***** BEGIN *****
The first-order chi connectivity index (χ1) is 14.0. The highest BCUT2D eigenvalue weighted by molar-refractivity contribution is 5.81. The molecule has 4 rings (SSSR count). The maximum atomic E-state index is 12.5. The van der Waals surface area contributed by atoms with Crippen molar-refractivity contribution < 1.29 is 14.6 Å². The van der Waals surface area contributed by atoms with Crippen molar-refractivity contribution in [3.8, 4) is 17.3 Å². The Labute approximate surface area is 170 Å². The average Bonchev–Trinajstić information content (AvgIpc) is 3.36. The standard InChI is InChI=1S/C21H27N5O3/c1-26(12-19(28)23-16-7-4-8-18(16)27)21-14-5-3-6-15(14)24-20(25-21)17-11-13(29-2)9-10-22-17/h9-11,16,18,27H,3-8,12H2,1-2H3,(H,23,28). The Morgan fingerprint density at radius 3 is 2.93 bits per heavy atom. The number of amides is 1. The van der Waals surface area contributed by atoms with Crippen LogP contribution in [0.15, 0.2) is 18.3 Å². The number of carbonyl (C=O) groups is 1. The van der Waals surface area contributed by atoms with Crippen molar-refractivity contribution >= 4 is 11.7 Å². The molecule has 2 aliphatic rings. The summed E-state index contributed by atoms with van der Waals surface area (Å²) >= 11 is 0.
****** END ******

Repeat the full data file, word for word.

The first-order chi connectivity index (χ1) is 14.0. The highest BCUT2D eigenvalue weighted by molar-refractivity contribution is 5.81. The molecule has 4 rings (SSSR count). The maximum atomic E-state index is 12.5. The van der Waals surface area contributed by atoms with Crippen molar-refractivity contribution < 1.29 is 14.6 Å². The van der Waals surface area contributed by atoms with Crippen molar-refractivity contribution in [3.8, 4) is 17.3 Å². The Labute approximate surface area is 170 Å². The average Bonchev–Trinajstić information content (AvgIpc) is 3.36. The standard InChI is InChI=1S/C21H27N5O3/c1-26(12-19(28)23-16-7-4-8-18(16)27)21-14-5-3-6-15(14)24-20(25-21)17-11-13(29-2)9-10-22-17/h9-11,16,18,27H,3-8,12H2,1-2H3,(H,23,28). The Morgan fingerprint density at radius 3 is 2.93 bits per heavy atom. The number of amides is 1. The van der Waals surface area contributed by atoms with Crippen LogP contribution in [0.15, 0.2) is 18.3 Å². The number of carbonyl (C=O) groups is 1. The van der Waals surface area contributed by atoms with Crippen molar-refractivity contribution >= 4 is 11.7 Å². The molecule has 2 aliphatic rings. The summed E-state index contributed by atoms with van der Waals surface area (Å²) >= 11 is 0.